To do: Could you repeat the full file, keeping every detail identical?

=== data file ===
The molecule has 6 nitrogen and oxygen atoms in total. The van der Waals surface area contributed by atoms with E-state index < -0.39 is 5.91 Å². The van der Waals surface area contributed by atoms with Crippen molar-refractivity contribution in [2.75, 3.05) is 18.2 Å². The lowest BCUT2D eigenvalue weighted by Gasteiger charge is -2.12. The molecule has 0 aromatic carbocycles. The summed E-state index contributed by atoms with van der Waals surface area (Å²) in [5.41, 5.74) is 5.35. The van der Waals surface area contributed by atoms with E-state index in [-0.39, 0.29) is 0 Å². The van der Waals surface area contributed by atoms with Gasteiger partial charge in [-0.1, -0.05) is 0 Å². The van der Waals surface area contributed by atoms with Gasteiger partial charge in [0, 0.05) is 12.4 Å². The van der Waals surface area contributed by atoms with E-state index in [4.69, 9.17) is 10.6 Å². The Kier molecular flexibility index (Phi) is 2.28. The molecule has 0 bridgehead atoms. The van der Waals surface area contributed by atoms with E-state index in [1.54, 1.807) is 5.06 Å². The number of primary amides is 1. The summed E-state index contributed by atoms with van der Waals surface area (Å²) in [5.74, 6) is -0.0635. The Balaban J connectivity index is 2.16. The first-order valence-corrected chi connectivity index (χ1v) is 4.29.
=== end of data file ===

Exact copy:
The molecule has 6 nitrogen and oxygen atoms in total. The van der Waals surface area contributed by atoms with E-state index < -0.39 is 5.91 Å². The van der Waals surface area contributed by atoms with Crippen molar-refractivity contribution in [2.75, 3.05) is 18.2 Å². The lowest BCUT2D eigenvalue weighted by Gasteiger charge is -2.12. The molecule has 0 aromatic carbocycles. The summed E-state index contributed by atoms with van der Waals surface area (Å²) in [5.41, 5.74) is 5.35. The van der Waals surface area contributed by atoms with E-state index in [-0.39, 0.29) is 0 Å². The van der Waals surface area contributed by atoms with Gasteiger partial charge in [-0.1, -0.05) is 0 Å². The van der Waals surface area contributed by atoms with Gasteiger partial charge in [0, 0.05) is 12.4 Å². The van der Waals surface area contributed by atoms with E-state index in [4.69, 9.17) is 10.6 Å². The Kier molecular flexibility index (Phi) is 2.28. The molecule has 0 bridgehead atoms. The van der Waals surface area contributed by atoms with E-state index in [1.54, 1.807) is 5.06 Å². The number of primary amides is 1. The summed E-state index contributed by atoms with van der Waals surface area (Å²) in [5.74, 6) is -0.0635. The Balaban J connectivity index is 2.16. The first-order valence-corrected chi connectivity index (χ1v) is 4.29.